yards. We held our new position and commenced turning the captured pits to convert them to our own use, when, about sunset, the enemy came in upon our left flank with an overwhelming force. The troops on the left commenced to water, and finally broke, leaving our left flank unprotected. We contested the ground as stubbornly as the same amount of men could, when it became obvious that we had but two alternatives-to fall back, or be captured in the pits. After having fallen back about 150 yards, we reformed and rallied again; but finding our force insufficient to regain the pits previously lost we retired about 150 yards from the enemy's pits, reformed our line on the left of the First Maine Heavy Artillery, commenced putting up temporary works, where we remained until relieved about 12.30 a.m. March 26, 1865.
Our entire loss is, 3 killed, 8 wounded, and 10 missing.
I have the honor to be, very respectfully, your obedient servant,
J. B. FITE,
Captain, Commanding 110th Pennsylvania Veteran Volunteers.
[Captain JAMES M. LINNARD,
Numbers 77. Report of Bvt. Brigadier General George W. West, Seventeenth Maine Infantry, commanding Second Brigade, of operations February 5-7.
HDQRS. SECOND BRIGADE, THIRD DIVISION, SECOND CORPS,
February 13, 1865.
MAJOR: I have the honor to submit the following report of the part taken by this command in the operations of the 5th, 6th, and 7th instant:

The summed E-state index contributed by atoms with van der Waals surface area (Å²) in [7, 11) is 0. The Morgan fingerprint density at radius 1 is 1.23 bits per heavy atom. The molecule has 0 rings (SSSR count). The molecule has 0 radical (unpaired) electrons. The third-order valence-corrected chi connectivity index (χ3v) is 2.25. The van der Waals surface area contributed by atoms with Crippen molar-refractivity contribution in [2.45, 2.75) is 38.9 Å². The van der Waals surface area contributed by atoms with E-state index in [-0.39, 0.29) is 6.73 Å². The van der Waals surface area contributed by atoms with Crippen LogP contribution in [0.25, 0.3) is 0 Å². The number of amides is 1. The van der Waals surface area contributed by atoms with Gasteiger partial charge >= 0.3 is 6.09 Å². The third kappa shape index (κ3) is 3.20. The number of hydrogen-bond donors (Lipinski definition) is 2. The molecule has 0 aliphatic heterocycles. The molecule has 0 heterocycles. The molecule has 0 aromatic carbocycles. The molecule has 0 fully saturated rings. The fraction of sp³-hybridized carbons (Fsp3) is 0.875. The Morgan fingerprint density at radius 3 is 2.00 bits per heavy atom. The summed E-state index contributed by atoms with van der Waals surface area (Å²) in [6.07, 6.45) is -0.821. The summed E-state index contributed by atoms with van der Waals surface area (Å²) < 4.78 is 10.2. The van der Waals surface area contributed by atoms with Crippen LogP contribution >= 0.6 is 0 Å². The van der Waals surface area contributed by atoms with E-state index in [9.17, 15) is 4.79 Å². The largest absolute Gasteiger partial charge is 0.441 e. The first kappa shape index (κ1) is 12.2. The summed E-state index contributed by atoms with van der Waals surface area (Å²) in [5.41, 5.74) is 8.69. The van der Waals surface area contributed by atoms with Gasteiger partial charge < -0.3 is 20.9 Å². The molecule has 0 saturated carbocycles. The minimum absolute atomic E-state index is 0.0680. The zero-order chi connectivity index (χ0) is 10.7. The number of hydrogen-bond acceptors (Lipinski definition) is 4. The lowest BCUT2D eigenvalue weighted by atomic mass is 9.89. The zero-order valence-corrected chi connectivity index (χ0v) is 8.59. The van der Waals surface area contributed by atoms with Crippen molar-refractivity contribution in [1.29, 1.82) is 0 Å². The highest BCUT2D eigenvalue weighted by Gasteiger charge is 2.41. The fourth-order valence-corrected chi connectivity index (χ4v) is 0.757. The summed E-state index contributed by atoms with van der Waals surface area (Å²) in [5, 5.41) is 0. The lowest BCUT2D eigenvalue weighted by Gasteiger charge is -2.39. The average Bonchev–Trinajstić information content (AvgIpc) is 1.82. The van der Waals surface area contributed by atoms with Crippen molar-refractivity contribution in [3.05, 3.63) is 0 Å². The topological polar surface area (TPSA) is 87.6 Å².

In obedience to orders, the brigade broke camp at 7 a.m. and marched on the Vaughan road, following the First Brigade, to near the point where the picket-line crosses the road, when I received orders to follow the ambulance train of the Second Division. Marched in this order until arriving at Hatcher's Run, where the brigade was placed in line of battle across the Vaughan road, on the north side of the run. At 2 p.m. I received orders to move my brigade across the creek and form line of battle to the left of the road, my right resting on the road, and left, refusing rested on the creek. I then advanced a strong skirmish line and threw up a temporary line of work. While executing the above I received an order from the brevet major-general commanding the division to send a regiment to support the cavalry, which had advanced on the Vaughan road. The One hundred and fifth Pennsylvania Volunteers accordingly, was ordered to report to a division staff officer. Heavy firing being heard on the right, about 5 p.m., I received an order for two regiments to report to General McAllister. In obedience to this order I immediately sent the One hundred and forty-first Pennsylvania Volunteers and First Massachusetts Heavy Artillery, which reported as directed. Soon after I received orders to report in person with the balance of the brigade and assume command of the whole. On arriving near the battle-field the Fifty-seventh Pennsylvania Volunteers (leading regiment) was formed in line of battle, in a small ravine, in rear of General McAllister's left, and gallantly charged, under direction of Captain